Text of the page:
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Chapter 11 endnote 63, from How Emotions are Made: The Secret Life of the Brain by Lisa Feldman Barrett.
Some context is:

How do you regulate the playground in a legal context? [...] Matters surrounding bullying are made more complicated by the fact that our culture treats bullying as normative.

Bullying is embedded in North American culture. Sometimes it passes for comedy. TV sitcoms are full of relational aggression (as I mention in chapter 10, endnote 45), and children and adolescents imitate what they see. This casual brutality has cultivated a massive blind spot in our culture ("kids will be kids") that sometimes has tragic consequences. For example, children and adolescents who are bullied suffer from inflammation in their bodies that continues into adulthood.[1] We discussed how this kind of systemic inflammation is linked to a host of mental and physical illnesses in chapter 10. In the UK, bullying is considered an important part of school life and is even sanctioned in the law as the "rough horseplay" defense.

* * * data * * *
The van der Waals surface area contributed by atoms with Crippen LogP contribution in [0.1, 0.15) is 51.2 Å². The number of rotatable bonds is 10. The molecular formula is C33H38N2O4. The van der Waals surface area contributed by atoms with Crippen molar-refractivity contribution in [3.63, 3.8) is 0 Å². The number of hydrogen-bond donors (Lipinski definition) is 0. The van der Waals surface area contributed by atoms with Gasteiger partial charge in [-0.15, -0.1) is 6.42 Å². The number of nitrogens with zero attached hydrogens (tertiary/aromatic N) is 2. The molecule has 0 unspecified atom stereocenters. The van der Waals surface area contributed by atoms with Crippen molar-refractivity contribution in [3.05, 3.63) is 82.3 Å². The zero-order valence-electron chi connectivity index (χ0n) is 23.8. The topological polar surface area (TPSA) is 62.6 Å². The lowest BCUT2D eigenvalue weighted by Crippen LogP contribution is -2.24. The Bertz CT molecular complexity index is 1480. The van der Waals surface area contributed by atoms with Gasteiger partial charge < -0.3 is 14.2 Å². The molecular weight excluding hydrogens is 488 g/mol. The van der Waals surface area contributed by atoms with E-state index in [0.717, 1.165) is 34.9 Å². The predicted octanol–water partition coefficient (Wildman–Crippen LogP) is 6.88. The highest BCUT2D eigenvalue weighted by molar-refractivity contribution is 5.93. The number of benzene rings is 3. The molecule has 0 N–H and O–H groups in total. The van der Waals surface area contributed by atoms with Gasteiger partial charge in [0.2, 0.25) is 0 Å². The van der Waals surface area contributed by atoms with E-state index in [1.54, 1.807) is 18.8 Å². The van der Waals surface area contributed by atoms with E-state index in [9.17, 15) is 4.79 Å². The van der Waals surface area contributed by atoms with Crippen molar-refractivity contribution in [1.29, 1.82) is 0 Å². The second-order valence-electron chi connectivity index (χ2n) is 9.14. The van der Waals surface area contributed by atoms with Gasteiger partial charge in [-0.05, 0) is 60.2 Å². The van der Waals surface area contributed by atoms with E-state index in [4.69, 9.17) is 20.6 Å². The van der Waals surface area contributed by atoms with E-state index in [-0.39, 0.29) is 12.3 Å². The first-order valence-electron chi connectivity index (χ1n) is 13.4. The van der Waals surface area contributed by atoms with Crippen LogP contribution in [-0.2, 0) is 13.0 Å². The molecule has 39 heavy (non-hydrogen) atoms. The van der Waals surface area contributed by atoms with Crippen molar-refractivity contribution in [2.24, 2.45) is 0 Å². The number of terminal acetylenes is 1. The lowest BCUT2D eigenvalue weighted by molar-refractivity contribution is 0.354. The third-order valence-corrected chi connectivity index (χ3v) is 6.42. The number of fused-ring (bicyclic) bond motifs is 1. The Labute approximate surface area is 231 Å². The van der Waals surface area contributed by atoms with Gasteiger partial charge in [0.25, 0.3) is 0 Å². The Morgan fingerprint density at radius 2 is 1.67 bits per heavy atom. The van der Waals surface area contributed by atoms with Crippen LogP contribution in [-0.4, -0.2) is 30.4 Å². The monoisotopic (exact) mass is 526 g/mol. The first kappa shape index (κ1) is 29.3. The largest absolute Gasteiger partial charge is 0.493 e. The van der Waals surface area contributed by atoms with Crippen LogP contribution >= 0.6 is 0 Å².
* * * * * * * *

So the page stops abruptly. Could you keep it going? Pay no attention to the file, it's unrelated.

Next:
Notes on the Notes

  1. Copeland, William E. and others. 2014. "Childhood bullying involvement predicts low-grade systemic inflammation into adulthood." Proceedings of the National Academy of Sciences, 111 (21): 7570-7575.